Blog
Alberta Premier Jason Kenney during Tuesday's COVID-19 news conference. Image: Chris Schwarz/Government of Alberta/Flickr
David J. Climenhaga | This rebellion makes Jason Kenney look weak. It suggests the natural state of the right in Alberta is to be divided between a far-right social conservative fringe and a true centre-right party.
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Former Alberta premier Ralph Klein playing golf with Dan MacLennan, president of the Alberta Union of Provincial Employees during part of Klein's term in office. Image: Dan MacLennan
David J. Climenhaga | It would be useful to still have Ralph Klein, who died on this day in 2013, around to get his take on Jason Kenney and the United Conservative Party. It likely wouldn't be entirely complimentary.
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Fort McMurray-Cold Lake Conservative MP David Yurdiga. Image credit: David Yurdiga/Facebook
David J. Climenhaga | You can mock Alberta Conservative politicians, but it is nearly impossible to parody them. Fortunately, they do that themselves without prompting. Sometimes twice in one week.
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Immunization in 1943 -- Canada had more vaccine production and manufacturing capacity then than now. Image credit: John Vachon/Wikimedia Commons
David J. Climenhaga | The minute memories of COVID-19 begin to fade, the Conservative clamour for Canadian vaccine and PPE manufacturing will disappear as quickly as a Canadian summer.
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CN Rail grain train at Spences Bridge, B.C. Image: Mick Hall/Flickr
David J. Climenhaga | Don't look for any Conservative to confess they were wrong about the CN rail strike. Admitting error -- even when it's blatantly obvious -- is just not in their political DNA.
Columnists
Former prime minister Stephen Harper in 2013. Photo: michael_swan/Flickr
Antonia Zerbisias, Broadsides | It's easy to imagine that former prime minister Stephen Harper is still writing the conservative playbook. The clues are everywhere, as Harper makes stops on his tour of the rubber-chicken circuit.
Columnists
Ontario Premier Doug Ford attends the Greater Oshawa Chamber of Commerce, the Whitby Chamber of Commerce and the Ajax-Pickering Board of Trade Luncheon. Photo: Premier of Ontario Photography/Flickr
Antonia Zerbisias, Broadsides | You have to wonder if federal Conservative leader Andrew Scheer wishes he could push Ontario's Doug Ford down and out of media range between now and the federal election in October.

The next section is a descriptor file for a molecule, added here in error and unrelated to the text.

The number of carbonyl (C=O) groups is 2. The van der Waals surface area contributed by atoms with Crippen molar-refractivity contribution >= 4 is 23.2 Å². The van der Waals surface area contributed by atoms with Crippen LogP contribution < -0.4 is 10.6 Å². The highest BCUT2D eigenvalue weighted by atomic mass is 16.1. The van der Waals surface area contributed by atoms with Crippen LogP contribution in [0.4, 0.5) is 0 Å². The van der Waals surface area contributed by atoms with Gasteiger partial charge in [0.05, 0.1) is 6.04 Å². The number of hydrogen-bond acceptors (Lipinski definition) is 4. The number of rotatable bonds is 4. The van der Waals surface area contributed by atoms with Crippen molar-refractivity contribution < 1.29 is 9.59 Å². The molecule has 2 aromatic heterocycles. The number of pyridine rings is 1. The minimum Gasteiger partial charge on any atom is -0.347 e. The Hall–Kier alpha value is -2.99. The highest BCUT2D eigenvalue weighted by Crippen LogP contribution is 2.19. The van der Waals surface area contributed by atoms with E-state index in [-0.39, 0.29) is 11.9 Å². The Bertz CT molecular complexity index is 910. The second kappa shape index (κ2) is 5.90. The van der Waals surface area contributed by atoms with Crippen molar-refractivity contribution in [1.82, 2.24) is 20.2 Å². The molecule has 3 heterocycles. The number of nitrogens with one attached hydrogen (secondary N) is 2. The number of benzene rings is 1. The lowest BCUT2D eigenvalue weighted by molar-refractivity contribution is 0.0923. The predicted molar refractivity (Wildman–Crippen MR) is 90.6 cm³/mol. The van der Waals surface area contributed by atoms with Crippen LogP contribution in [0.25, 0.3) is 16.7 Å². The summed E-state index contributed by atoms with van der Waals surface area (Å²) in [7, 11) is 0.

Columnists
Conservative leader Andrew Scheer flips pancakes at 2019 Cenovus Family Day Breakfast. Photo: Andrew Scheer/Flickr
Antonia Zerbisias, Broadsides | How fitting that a wrecking crew of conservatives met at the Calgary Stampede where they sported cowboy hats and jeans, flipped pancakes for the cameras and fumed about the federal carbon tax.
Columnists
Andrew Scheer speaks with Stephen Harper at 2018 Calgary Stampede. Photo: Andrew Scheer/Flickr
Broadsides, Antonia Zerbisias | Conservative leader Andrew Scheer may be on show. But he's not the man -- or men -- orchestrating the moves of the Conservatives.
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Jason Kenney and Andrew Scheer (L-R). Photo: Andrew Scheer/Flickr
David J. Climenhaga | In Alberta, the New Conspiracism leads inevitably to the New McCarthyism as Jason Kenney's War Room morphs into the House Un-Albertan Activities Committee.
Columnists
Ontario Premier Doug Ford. Photo: Premier of Ontario Photography/Flickr
Antonia Zerbisias, Broadsides | In the wake of Jason Kenney's victory in Alberta, Doug Ford celebrated the "Blue Wave" washing over Canada, making it clear that the right will stick together to work from the same damaging playbook.
Columnists
Photo: Andrew Scheer/Flickr
Bill Blaikie | Having lost the culture wars on reproductive rights and same-sex marriage, there is now a counter-insurgency among Conservatives in the name of religious freedom.